Partners against crime

Thank you to Mr G. Parthasarathy for his informative article on Indo-French relations in Asian Affairs’ April edition (‘The French Connection’). As he comments, France plays a key role in cooperating with India in the realms of defence, space, offshore exploration of gas and nuclear energy, as well as the burgeoning field of solar technology.(Mr Modi and Mr Macron co-chaired the International Solar Alliance and, on March 12, inaugurated a solar power plant at Dadar Kala village in Uttar Pradesh). Also, France has for a long time been a valuable partner in bolstering up a free and open Indo-Pacific region.

However, with all respect to Mr Parthasarathy, he did not address one other very important area of cooperation between the two countries: counter-terrorism. India and France have both suffered badly from terrorist atrocities in recent times and, since the 2008 Mumbai attacks, they have very much reinforced their collaboration in this sphere. The spate of 2015/2016 attacks in France served to act as a further spur. France and India have by now established an intensive network of operational exchanges and joint actions between their respective intelligence and security forces. They also have a bilateral working group that unites all the various players concerned with counter-terrorism; this includes cooperation over investigations and their respective special forces units, the GIGN (France) and the NSG (India).

Vasu Mehta (student)

La Chapelle, Paris

A timely debate

I attended the March 19 seminar held in London by The Democracy Forum (as reported in ‘Imbalance of Power’, Asian Affairs, April issue,) and was impressed by the breadth, depth and largely dispassionate nature of the debate. Thesignificance of the issues discussed can’t be overstated in this day and age, especially questions surrounding the accountability of those in power, the value of even flawed democracies and the worrying trend, worldwide, for democracy to go ‘out of fashion’.Since we can’t take political or social progress for granted, discussions of this kind are increasingly essential. I hope the Forum keeps up its good work.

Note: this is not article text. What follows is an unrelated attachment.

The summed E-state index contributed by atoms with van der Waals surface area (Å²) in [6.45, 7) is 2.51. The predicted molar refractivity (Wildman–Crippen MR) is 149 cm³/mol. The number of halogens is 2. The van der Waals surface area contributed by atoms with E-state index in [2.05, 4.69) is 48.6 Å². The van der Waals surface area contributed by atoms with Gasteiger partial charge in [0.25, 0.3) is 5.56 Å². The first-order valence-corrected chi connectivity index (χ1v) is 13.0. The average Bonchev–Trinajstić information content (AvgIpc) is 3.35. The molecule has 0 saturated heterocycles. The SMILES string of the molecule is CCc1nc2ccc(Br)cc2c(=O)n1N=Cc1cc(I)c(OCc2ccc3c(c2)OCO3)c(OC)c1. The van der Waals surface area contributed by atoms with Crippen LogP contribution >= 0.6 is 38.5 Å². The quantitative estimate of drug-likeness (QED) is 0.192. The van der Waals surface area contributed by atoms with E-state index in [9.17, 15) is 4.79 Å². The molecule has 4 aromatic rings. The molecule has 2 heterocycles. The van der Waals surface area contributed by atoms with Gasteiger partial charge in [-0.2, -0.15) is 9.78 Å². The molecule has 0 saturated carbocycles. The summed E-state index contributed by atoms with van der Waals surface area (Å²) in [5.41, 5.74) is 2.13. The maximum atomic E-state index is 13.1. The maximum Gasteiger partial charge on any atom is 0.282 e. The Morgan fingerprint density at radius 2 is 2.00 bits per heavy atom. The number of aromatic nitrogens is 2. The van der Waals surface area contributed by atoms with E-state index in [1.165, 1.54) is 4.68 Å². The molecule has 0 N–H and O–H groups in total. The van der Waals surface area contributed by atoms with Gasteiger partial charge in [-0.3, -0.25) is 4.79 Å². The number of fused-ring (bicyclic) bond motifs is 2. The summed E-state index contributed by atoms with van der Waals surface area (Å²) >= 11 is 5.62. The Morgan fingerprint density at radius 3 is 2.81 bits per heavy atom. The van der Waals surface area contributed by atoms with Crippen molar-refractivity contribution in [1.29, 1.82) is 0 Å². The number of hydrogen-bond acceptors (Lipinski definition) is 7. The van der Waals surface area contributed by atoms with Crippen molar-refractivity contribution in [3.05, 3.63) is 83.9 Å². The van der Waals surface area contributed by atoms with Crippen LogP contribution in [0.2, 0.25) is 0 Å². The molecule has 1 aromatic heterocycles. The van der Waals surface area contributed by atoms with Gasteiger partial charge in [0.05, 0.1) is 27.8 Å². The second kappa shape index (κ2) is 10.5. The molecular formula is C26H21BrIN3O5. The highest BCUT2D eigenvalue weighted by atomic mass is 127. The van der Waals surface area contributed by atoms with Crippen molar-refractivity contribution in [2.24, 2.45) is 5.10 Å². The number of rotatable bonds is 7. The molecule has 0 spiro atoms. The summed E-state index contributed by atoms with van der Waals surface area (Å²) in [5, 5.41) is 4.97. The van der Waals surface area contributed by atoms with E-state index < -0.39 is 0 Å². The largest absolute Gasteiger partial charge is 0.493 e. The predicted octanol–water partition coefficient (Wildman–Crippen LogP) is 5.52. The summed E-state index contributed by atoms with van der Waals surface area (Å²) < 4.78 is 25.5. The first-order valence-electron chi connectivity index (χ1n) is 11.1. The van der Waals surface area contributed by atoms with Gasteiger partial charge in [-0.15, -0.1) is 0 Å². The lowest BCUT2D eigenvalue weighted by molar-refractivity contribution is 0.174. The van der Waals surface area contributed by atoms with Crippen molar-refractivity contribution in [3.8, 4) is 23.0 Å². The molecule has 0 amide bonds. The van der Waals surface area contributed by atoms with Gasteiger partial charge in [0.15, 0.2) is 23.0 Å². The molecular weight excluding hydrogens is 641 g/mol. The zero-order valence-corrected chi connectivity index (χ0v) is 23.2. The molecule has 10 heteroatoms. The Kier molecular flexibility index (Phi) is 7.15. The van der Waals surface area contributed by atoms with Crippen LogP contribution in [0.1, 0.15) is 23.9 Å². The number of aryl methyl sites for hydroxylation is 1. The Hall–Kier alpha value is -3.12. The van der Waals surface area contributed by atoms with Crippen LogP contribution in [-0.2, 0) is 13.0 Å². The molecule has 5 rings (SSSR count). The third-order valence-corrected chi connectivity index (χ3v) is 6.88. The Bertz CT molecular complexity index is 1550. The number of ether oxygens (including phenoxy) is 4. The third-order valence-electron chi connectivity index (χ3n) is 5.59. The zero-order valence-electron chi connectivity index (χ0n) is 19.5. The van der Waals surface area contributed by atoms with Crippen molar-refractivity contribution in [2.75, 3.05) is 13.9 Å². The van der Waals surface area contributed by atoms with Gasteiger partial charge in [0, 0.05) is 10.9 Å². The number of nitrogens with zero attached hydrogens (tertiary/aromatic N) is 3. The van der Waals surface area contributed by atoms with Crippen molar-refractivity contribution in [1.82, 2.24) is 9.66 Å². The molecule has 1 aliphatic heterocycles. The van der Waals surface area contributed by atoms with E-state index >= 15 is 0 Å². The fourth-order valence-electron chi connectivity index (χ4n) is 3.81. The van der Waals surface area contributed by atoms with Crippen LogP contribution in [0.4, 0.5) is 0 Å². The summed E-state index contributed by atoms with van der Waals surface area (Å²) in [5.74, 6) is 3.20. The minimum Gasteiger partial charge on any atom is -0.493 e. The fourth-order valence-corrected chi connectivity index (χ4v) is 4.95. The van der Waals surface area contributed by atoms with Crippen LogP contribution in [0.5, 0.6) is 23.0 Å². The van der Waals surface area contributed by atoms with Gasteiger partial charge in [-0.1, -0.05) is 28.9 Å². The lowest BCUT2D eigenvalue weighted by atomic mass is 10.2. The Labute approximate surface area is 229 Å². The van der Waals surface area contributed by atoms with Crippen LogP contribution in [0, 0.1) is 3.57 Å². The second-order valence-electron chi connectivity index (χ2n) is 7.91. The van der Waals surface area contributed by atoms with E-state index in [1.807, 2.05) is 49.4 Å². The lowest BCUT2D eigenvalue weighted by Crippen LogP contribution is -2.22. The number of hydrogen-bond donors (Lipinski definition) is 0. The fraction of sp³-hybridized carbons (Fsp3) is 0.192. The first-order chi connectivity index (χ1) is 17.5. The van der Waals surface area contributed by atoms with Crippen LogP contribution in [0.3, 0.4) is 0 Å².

Di Moore

West London

Building bricks of trust

What an interesting analysis on Pakistan’s March Senate elections (‘A Ship on the Rocks’, Asian Affairs, April 2018), especially in light on the conference report (published in the same issue) on the economic and political power of the military, in Pakistan, among other countries. Rahimullah Yusufzai has a deep understanding of Pakistan: the civil-military disparity, the military’s dominant position and the schizophrenic nature of Nawaz Sharif, who has very real qualities to offset his obvious shortcomings, though it remains to be seen if he can rebuild trust with and within the country. Let us only hope that Mr Yusufzai does not prove prescient in his thoughts about Imran Khan’s shot at the premiership in Pakistan’s July general election. Khan has too-strong links with the military and Islamists, and his constant sniping is wearisome: see how he called for the Supreme Court and Election Commission to conduct an inquiry into allegations of PTI members ‘selling’ their votes to rival parties, but without ever naming the specific legislators he believed had sold their votes.

Devendra Khan



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